Department:Department of English and Media
Areas of Expertise: English literature
Courses taught: English Literature
Kate teaches on undergraduate and postgraduate modules in English literature. Her research focuses on Caribbean fiction, and the intersections between queer studies, transnational feminism and world-literature.
Facebook: World Literature Network
Before joining Anglia Ruskin, Kate held a permanent lectureship at Liverpool John Moores University, and a one-year teaching fellowship at the University of Surrey. She has also taught at Queen Mary, University of London, where she did her AHRC-funded PhD.
Her book Sexuality, Gender and Nationhood in Caribbean Literature appeared in 2016, and a co-edited collection on Popular Postcolonialisms is to follow in 2017 (both with Routledge). She has published essays in the Journal of Postcolonial Writing, Memory Studies, Interventions, the Journal of West Indian Literature and English Studies in Africa as well as a range of collections.
She is one of the founders of the international World Literature Network and her current research focuses on the intersections between queer studies, transnational feminism and world-literature. She has an essay forthcoming on queer and world-literary approaches to the work of Anna Kavan, and is developing a project on female domestic workers in fiction.
Kate would welcome potential students interested in Caribbean, postcolonial and world literatures or gender and sexuality studies.
For 2016-17 Kate will be teaching:
Popular Postcolonialisms: Popular Cultural Forms and the Postcolonial Paradigm. Edited collection with Dr Nadia Atia, QMUL: contracted with Routledge, Research in Postcolonial Literatures series for publication 2017
Sexuality, Gender and Nationalism in Caribbean Literature: Writings from the Post-war Anglophone Caribbean. Monograph (Abingdon: Routledge, Research in Postcolonial Literatures, 2016)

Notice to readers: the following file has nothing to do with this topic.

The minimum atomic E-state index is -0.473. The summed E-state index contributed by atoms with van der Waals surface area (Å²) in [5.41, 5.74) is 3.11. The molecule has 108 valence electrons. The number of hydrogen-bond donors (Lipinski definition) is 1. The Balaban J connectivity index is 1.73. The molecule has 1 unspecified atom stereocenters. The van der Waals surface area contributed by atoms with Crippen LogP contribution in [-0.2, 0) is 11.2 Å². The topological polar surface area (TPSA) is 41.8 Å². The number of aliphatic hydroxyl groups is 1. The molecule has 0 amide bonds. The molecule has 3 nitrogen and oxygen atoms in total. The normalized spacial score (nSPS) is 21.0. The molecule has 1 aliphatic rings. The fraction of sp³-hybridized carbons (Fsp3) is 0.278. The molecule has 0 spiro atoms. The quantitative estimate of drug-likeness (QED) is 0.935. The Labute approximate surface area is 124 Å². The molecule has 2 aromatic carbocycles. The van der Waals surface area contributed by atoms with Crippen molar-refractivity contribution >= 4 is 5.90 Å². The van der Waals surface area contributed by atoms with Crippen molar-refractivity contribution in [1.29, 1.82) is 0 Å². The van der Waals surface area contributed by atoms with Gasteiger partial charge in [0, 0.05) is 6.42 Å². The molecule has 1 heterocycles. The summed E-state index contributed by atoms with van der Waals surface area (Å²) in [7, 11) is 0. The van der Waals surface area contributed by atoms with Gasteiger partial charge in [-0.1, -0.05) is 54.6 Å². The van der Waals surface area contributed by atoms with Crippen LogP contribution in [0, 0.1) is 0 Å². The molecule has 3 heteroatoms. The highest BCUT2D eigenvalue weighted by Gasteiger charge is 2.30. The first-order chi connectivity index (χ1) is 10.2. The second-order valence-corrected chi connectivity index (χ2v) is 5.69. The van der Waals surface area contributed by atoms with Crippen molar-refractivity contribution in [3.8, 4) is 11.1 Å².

‘Queering the World or Worlding the Queer? New Readings of Anna Kavan’s Who are You? (1963)’, Women: A Cultural Review, Special Issue: Anna Kavan (forthcoming 2017)
‘Writing the Impossible: Racial, Sexual and Stylistic Expansivity in Nalo Hopkinson’s The Salt Roads (2003)’, Journal of Postcolonial Writing 51.4 (Jun 2015): 462-75 DOI: 10.1080/17449855.2015.1038577
‘Andrew Salkey, the British Home and the Intimacies In-between’, Interventions 15.1, Special Issue: Postcolonial Intimacies (2013): 95-109
“It Worked in a Different Way”: Male Same-Sex Desire in the Novels of Abdulrazak Gurnah’, English Studies in Africa, Special Issue: Critical Perspectives on Abdulrazak Gurnah 56.1 (May 2013): 91-104
‘Nostalgia for the Past as Guide to the Future: Paule Marshall's The Chosen Place, The Timeless People', Memory Studies 3 (Jul 2010): 253-61
‘Racialised Femininities in Samuel Selvon’s Trinidad novels’ in Beyond Calypso: Re-Reading Sam Selvon ed. Malachi McIntosh (Kingston, Jamaica: Ian Randle, 2016), 84-101
‘John Hearne’s Plantation Fantasy’ in Beyond Windrush: Rethinking Postwar Anglophone Caribbean Literature eds. J. Dillon Brown and Leah Reade Rosenberg (Jackson, MS: University of Mississippi Press, 2015), 145-57
‘Sam Selvon’s The Lonely Londoners (1956), White Sexual Desire and the Calypso Aesthetic’, Journal of West Indian Literature 20.2, Special Issue: Sam Selvon (Apr 2012): 24-37
‘Andrew Salkey, James Baldwin and the Case of the “Leading Aberrant”: Early Gay Narratives in the British Media’ in LGBT Transnational Identity and the Media ed. Christopher Pullen (Basingstoke: Palgrave Macmillan, 2012), 146-60
Oct 2015, 'Andrew Salkey and a Queer Caribbean Writing of London', Interpreting Communities: Minority Writing in European Literary Fields, Cambridge University and the Institute of Modern Languages Research School, Senate House
Oct 2014, Invited speaker, '”Galahad feel like a king living in London”: Sam Selvon's The Lonely Londoners (1956)', Literary London Reading Group, Institute of English Studies
Sept 2014, Invited speaker, 'World Literature and Postcolonialism', World Literature: Theories, Practice, Pedagogies, University of Warwick Summer School
Sept 2014, 'Postcolonial Masculinities in Anna Kavan's Who Are You?', Anna Kavan: Historical Context, Influences and Legacy of her Fiction at the Institute of English Studies, School of Advanced Study of the University of London
Nov 2013, Invited speaker, Round Table, Caribbean Sexualities: Desire and Dissidence in the Anglophone Caribbean, Reading University
Mar 2013, 'Bodily Sexualities in Nalo Hopkinson's The Salt Roads (2003)', Talking Bodies: Identity, Sexuality, Representation, University of Chester